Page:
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Practicing Resilience With A Growth Mindset

Stress is a natural reaction to life’s demands. In short bursts, it can be motivating and helpful; however, intense and long-term pressure can be damaging to our wellbeing and can have a detrimental impact on our workplace mindset.

Within 12 months, one in five Australian employees take time off work due to feeling mentally unwell. Taking care of our mindset in the workplace is now more important than ever. This signifies the opportunity to foster a growth mindset to build resilience and manage stress.


As mentioned in our previous blog, our mindset is how we think about our strengths, weaknesses, abilities and skills. Within this, a growth mindset provides the understanding that talent can be developed. This is based on Psychologist, Carole Dweck’s research which found if you believe you can gain intelligence and abilities, you are more likely to succeed in life. Contrastingly, a fixed mindset believes attitudes are unchanging. Those with fixed mindsets will find themselves saying, “I stick to what I know”, “when I am frustrated, I give up” or “I can either do it or I can’t”. This is where resilience can help.



Life is 10% what happens and 90% how you respond to it…. the better you know yourself the better you can control your response” – Charles R. Swindoll


Resilience is the ability to bounce back or adapt when facing change or difficult situations, a tool which enables us to understand we are not defined by the challenges. However, in reality, we are only human, and from time to time, we may find ourselves in a fixed mindset due to frustration or exhaustion. By using tactics to build our resilience, this can help mitigate our fixed mindset taking over in situations where our growth mindset may struggle.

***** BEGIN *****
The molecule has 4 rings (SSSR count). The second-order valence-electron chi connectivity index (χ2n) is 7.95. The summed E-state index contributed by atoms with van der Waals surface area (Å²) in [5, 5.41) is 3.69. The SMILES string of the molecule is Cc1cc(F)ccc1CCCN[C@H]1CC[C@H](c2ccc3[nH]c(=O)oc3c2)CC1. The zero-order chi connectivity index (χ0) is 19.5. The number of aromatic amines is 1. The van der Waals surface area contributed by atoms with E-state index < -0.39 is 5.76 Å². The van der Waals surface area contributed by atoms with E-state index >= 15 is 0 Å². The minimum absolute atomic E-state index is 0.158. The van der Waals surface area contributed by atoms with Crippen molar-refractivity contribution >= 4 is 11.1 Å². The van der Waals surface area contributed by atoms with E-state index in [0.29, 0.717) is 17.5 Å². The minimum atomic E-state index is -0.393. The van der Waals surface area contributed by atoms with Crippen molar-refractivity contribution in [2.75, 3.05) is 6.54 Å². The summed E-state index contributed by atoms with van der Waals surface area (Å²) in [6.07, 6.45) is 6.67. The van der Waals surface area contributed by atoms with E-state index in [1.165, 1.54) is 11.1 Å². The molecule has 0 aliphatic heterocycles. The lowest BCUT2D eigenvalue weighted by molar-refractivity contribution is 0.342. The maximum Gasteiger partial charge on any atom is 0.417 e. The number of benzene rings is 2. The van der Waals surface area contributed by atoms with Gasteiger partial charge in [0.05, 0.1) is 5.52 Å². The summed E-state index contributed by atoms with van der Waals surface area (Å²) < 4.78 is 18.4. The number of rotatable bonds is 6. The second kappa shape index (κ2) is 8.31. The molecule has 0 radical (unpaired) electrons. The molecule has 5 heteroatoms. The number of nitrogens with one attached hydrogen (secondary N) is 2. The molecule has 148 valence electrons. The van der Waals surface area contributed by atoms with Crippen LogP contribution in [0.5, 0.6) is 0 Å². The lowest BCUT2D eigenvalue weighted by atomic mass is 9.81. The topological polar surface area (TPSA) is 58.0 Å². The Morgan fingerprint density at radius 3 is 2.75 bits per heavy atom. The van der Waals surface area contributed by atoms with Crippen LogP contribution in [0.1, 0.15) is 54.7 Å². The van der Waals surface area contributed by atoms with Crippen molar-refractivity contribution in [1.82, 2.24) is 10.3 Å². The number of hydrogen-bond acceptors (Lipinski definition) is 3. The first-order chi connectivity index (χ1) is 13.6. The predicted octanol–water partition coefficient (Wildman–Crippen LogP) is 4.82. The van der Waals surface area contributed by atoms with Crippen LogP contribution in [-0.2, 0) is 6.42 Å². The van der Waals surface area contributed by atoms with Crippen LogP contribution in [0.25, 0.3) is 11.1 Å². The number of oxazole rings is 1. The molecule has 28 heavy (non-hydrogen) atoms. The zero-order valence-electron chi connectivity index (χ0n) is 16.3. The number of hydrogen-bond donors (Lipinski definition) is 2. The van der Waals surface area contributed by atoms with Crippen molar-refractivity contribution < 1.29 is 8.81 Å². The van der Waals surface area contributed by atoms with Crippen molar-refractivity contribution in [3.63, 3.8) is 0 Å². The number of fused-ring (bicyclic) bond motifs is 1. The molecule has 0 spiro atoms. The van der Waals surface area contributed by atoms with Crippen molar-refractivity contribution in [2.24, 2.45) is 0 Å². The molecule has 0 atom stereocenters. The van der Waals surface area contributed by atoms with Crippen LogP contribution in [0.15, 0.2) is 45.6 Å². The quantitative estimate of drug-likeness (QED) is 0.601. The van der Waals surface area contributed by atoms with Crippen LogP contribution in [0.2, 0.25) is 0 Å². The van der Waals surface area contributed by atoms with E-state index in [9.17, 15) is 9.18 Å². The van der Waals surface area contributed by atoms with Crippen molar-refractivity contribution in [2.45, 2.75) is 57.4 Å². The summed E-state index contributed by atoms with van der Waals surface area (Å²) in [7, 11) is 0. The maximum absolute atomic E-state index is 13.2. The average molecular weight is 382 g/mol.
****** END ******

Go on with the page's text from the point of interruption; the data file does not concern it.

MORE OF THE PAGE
Giving in to your fixed mindset emotions can be like quicksand. The greater the struggle, the deeper the intensity of the emotion. Managing strong emotions is about managing them, sooner rather than later. Emotion management strategies include:

  • Take time out to put the situation into perspective
  • Recognise what thoughts are fixed and reframe them into growth mindset thoughts

A strong support network can provide emotional, social, informational and practical support. Networks can act as a general source of nurturing and enjoyment to fill up your resilience reservoir while acting as a buffer against stress when pressure is applied.

  • Review your current support networks and identify relationships that need more attention
  • Ensure you are giving back by asking how you can support others in their growth mindset

Problems do not have to be by the book, tailor them to you. Take time to think more broadly and focus on the problem, rather than the emotional reaction to the problem

  • Identify the root problem and begin to brainstorm and evaluate solutions
  • Remember to review the plan as more information is received, and outcomes occur.